Most food products are highly perishable as they constitute a rich nutrient source for microbial development. Among the microorganisms contaminating food, some present metabolic activities leading to spoilage. In addition to hygienic rules to reduce contamination, various treatments are applied during production and storage to avoid the growth of unwanted microbes. The nature and appearance of spoilage therefore depend on the physiological state of spoilers and on their ability to resist the processing/storage conditions and flourish on the food matrix. Spoilage also relies on the interactions between the microorganisms composing the ecosystems encountered in food. The recent rapid increase in publicly available bacterial genome sequences, as well as the access to high-throughput methods, should lead to a better understanding of spoiler behavior and to the possibility of decreasing food spoilage. This review lists the main bacterial species identified as food spoilers, their ability to develop during storage and/or processing, and the functions potentially involved in spoilage. We have also compiled an inventory of the available genome sequences of species encompassing spoilage strains. Combining in silico analysis of genome sequences with experimental data is proposed in order to understand and thus control the bacterial spoilage of food better.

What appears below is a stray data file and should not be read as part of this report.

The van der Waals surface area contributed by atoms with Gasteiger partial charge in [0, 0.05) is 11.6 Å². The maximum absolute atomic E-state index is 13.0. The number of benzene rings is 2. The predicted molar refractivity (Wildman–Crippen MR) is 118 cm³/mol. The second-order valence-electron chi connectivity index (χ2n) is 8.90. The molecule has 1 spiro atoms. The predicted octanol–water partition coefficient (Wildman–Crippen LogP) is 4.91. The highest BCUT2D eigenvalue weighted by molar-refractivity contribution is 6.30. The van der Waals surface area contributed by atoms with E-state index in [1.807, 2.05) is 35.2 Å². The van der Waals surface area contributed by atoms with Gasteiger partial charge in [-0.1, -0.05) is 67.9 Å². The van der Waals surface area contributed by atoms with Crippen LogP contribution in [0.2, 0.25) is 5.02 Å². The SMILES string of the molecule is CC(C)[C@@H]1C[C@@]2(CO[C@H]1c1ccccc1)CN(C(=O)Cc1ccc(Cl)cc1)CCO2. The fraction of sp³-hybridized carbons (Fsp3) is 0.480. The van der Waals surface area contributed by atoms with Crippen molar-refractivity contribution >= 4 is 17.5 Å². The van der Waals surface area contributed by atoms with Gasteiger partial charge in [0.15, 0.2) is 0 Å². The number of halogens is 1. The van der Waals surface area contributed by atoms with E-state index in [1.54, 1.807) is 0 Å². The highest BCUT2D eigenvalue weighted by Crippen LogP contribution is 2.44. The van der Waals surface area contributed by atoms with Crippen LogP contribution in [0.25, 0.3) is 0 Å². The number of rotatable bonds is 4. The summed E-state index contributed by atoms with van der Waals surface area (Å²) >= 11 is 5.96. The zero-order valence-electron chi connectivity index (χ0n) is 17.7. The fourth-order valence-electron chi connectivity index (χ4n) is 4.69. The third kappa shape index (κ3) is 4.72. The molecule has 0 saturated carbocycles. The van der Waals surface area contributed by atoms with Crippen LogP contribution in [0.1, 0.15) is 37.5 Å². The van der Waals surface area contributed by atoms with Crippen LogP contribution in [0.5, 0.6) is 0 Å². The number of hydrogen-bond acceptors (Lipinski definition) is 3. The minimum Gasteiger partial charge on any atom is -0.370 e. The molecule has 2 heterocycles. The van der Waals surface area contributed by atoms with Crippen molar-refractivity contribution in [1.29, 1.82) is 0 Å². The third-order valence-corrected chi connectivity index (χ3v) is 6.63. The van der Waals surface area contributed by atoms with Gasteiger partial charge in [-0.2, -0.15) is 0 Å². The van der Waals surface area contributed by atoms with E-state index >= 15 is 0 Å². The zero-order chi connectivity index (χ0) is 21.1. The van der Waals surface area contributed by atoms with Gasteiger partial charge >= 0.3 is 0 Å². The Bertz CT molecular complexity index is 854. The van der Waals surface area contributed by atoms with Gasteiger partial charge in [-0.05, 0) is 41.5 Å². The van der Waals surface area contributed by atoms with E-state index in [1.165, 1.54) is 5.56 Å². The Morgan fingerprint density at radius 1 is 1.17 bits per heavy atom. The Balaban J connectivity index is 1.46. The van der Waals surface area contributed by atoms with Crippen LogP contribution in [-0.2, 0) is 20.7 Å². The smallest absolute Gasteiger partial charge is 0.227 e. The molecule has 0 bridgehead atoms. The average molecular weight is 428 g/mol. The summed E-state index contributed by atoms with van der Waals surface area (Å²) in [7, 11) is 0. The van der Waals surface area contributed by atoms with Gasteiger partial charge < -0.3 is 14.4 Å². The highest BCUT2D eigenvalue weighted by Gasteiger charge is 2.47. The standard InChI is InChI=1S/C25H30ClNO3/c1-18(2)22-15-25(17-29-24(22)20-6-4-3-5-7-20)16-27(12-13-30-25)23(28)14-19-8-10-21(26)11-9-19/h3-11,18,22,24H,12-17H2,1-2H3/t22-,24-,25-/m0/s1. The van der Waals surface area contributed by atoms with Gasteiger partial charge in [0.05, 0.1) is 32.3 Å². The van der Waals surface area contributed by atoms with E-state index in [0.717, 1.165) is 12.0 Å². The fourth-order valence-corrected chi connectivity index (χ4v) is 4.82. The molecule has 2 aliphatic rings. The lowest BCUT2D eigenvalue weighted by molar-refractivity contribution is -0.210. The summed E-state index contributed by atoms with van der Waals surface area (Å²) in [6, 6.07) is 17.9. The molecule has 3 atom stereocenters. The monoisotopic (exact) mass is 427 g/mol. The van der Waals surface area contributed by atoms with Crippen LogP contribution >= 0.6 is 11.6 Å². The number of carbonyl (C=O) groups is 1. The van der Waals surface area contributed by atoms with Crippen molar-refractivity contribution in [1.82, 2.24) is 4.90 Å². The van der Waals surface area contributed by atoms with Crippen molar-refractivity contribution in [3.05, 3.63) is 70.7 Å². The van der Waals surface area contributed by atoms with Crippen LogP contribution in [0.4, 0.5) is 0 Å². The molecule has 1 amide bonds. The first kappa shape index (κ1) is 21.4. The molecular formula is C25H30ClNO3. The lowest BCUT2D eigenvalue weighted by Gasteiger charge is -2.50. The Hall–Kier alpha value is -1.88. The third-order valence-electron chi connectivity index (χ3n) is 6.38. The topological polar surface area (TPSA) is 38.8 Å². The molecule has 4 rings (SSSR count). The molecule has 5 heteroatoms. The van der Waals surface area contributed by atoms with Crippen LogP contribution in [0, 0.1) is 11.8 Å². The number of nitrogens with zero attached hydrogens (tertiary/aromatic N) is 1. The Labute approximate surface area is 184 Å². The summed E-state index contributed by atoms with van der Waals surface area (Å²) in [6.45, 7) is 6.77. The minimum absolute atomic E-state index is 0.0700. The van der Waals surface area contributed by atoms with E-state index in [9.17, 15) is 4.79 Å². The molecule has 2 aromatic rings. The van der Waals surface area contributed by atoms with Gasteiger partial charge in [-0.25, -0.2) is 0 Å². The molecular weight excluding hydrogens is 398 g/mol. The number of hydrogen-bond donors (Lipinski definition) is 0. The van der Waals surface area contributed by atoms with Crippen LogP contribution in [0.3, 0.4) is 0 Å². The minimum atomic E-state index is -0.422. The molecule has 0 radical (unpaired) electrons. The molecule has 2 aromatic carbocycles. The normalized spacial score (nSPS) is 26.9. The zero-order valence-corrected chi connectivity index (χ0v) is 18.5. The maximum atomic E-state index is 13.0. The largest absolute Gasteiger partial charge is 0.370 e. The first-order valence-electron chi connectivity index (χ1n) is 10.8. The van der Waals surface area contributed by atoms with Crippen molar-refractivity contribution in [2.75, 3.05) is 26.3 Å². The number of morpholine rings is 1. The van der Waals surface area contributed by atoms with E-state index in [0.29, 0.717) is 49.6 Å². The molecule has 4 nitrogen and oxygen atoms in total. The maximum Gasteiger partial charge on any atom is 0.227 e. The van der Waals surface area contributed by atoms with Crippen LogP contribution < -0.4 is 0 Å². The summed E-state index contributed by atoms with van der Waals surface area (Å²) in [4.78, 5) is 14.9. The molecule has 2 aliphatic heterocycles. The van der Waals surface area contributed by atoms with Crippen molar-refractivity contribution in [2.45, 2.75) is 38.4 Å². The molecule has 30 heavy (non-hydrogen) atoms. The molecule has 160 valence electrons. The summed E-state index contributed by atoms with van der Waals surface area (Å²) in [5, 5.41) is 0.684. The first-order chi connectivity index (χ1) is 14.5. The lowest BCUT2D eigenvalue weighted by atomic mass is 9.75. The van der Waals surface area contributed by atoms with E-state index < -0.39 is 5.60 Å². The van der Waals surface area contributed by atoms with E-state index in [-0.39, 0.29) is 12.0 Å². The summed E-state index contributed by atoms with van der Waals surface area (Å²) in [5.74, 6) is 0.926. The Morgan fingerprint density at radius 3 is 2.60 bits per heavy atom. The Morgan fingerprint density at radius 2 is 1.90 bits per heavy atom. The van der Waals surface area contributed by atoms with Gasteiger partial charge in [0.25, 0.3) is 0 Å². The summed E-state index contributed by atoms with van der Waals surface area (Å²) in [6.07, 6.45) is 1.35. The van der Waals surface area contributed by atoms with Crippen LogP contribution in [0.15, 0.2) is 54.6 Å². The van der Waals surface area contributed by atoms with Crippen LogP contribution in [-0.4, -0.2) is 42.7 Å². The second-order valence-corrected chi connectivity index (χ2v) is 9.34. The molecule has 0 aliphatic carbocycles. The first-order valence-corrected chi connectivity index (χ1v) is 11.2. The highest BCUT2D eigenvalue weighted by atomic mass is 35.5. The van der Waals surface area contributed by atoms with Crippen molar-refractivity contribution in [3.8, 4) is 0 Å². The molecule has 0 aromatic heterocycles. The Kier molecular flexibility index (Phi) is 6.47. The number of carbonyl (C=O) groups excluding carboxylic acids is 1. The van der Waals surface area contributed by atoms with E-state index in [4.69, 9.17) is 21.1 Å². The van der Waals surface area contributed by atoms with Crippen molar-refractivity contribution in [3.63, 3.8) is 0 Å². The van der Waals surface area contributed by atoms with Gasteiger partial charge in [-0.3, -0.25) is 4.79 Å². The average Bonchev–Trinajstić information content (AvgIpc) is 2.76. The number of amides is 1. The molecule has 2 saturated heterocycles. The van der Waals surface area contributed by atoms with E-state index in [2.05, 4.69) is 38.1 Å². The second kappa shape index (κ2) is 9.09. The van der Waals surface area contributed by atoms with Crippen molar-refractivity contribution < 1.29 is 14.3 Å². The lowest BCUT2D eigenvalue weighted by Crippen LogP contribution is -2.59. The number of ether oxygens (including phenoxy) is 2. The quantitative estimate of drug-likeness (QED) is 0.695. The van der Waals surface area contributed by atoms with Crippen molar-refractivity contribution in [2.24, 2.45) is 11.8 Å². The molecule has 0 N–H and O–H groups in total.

Keywords: Bacterial genomes; Dairy products; Meat products; Seafood products.
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